Are You Ready for Sustainable BPM?

Scott Francis
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Forrester is running a survey that is about to close, that attempts to determine how many organizations are ready for sustainable BPM Change.  The preliminary conclusions are, unsurprisingly, that the majority of organizations are NOT ready for sustainable BPM Change:
To date, 124 business process pros have kindly answered my survey. My conclusion? The majority of organizations are not ready for sustainable BPM change. A few data points supporting this:
  • 63% of participants view business process change as a strategy to implement cross-functional optimization through common best practices, standards, and shared insights.
  • In 52% of the surveyed organizations, business process change initiatives pursue different objectives and are executed without coordination.
  • 59% of participants admit that most business process change projects are measured through project timeliness and budget, but only some provide operational measures.
  • Only 34% of the organizations apply architecture frameworks for business processes, insight, and decision-making to help structure and prioritize business process change targets.
I’m not arguing with the conclusions – I don’t have enough data points to do so.  However, I’ll say this:  you’re not ready for Sustainable BPM Change until you are.  In other words, get to work. Figure it out.  Start aligning your organization around BPM and the change it incurs.  But if you put off BPM until you’re ready, you never will be.  Show some leadership. I’ll relate one of our early BPM projects at BP3.  We did an assessment for a customer as to their BPM readiness.  Our assessment found them wanting – quite a few things for the customer to address before they were “ready” for BPM.  They went ahead and got started on their BPM projects despite the lack of “readiness.”  Lo and Behold, three years later they had taken 10 processes to production, with good ROI on the whole program.  So what happened? Well, first, they didn’t give up on the basis of the analysis.  They treated the gaps as areas of improvement, and got started on the project-level.  They created a lot of value for the company, developed internal skills, improved their customer service. They beat the odds by creating a small, cross-functional, focused team – and aligning them with business value. But there was two gaps that they weren’t able to close:  the first was convincing senior IT leadership to treat BPM differently from other IT applications; the second was convincing the business to continue to own BPM beyond the “pilot” stage where it had resided for 3 years.  When BPM went over to IT, and the business stopped owning it, IT management wasn’t interested in BPM, per se – just in managing the applications that were running on top of a BPM platform. So – one could view this as a failure of BPM to take root.  Or one could view it as planting the seeds of future success.  Either way, the company achieved a lot of return on investment across a series of processes.  Had they deferred starting on BPM, they would have left a lot of money on the table, and sacrificed a lot of customer satisfaction in their customer service processes. (Or, they would have had to try to achieve those objectives without the aid of a BPMS.  ) Ready or not, our recommendation is to get started.  Sometimes the journey is the destination.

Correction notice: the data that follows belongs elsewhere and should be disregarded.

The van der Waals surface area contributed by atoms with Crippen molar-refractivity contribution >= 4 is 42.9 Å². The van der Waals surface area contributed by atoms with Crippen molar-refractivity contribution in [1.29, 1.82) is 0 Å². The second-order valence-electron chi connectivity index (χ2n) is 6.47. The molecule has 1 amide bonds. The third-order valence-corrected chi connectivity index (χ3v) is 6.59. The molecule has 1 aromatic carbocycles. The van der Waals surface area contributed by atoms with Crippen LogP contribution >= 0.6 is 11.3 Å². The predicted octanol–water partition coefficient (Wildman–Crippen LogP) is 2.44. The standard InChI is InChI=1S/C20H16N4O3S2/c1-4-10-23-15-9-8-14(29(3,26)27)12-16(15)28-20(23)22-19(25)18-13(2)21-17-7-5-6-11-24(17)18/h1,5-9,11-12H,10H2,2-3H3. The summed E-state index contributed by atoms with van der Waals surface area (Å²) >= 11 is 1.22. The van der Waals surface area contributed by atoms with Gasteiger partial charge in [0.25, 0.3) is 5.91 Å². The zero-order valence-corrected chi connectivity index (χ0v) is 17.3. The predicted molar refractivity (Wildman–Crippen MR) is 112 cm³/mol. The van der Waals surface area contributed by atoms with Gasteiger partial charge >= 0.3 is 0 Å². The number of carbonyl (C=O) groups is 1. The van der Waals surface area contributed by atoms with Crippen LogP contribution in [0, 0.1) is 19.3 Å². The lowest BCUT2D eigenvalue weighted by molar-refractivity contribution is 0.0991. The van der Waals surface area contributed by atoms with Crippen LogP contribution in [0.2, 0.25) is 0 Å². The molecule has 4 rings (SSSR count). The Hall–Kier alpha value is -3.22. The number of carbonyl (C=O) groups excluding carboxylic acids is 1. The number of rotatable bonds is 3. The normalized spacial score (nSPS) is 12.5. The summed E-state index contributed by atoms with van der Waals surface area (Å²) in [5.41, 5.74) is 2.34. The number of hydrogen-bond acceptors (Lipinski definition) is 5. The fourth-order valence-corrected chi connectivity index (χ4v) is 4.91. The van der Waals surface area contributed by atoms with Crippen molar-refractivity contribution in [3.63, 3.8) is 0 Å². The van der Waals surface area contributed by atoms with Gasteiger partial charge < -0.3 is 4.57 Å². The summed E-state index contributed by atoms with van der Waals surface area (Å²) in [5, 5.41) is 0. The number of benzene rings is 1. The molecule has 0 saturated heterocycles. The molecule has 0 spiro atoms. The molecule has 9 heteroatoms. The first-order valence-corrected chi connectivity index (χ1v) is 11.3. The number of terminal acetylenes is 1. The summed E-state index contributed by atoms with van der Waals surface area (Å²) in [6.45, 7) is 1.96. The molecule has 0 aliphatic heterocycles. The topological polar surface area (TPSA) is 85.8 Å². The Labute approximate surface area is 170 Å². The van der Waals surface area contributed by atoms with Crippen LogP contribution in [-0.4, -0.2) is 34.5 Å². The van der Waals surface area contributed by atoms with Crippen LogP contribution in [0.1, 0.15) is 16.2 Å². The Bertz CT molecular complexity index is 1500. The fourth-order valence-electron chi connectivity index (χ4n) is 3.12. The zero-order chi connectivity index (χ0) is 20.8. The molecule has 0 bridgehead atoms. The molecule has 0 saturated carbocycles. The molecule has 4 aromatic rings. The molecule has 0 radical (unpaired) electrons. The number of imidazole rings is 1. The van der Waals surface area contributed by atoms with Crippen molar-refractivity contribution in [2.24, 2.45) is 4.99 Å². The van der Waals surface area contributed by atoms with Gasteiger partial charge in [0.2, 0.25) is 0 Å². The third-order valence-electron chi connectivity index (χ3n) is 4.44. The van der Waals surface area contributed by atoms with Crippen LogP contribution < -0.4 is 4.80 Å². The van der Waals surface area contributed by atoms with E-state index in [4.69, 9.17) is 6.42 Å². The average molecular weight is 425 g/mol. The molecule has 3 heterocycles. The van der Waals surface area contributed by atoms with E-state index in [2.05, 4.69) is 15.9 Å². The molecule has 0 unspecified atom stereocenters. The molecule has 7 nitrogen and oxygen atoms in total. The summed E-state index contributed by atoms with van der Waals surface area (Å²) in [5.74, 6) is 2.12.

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  • Ian Gotts

    Great analysis. Just get started. So the question is which process to start with. Some would say “The one with the biggest problems” but that is too high profile and probably is too big a challenge. You need an early success. So pick something which people care about and will make a difference. One ideas is “On boarding new staff”. Self contained. Normally a basket-case…. How many people get their business card, laptop, phone and induction plan on Day 1 that they join? Day 5, Day 15.

    Final point. The only place process automation is ahead of process mapping is in the dictionary. So map it out first before you let IT try to automate it.

    • Ian, thanks for sharing! And yes, choosing the process to start with is tough. I’m a believer in picking something that matters, but not trying to “pick the hardest possible problem first” :) if you pick a process no one cares about, even if you win, you lose (because no one cares if your solution was successful).

      For some businesses, employee onboarding is critical (or customer onboarding). For other businesses it may be important but it isn’t considered a critical problem.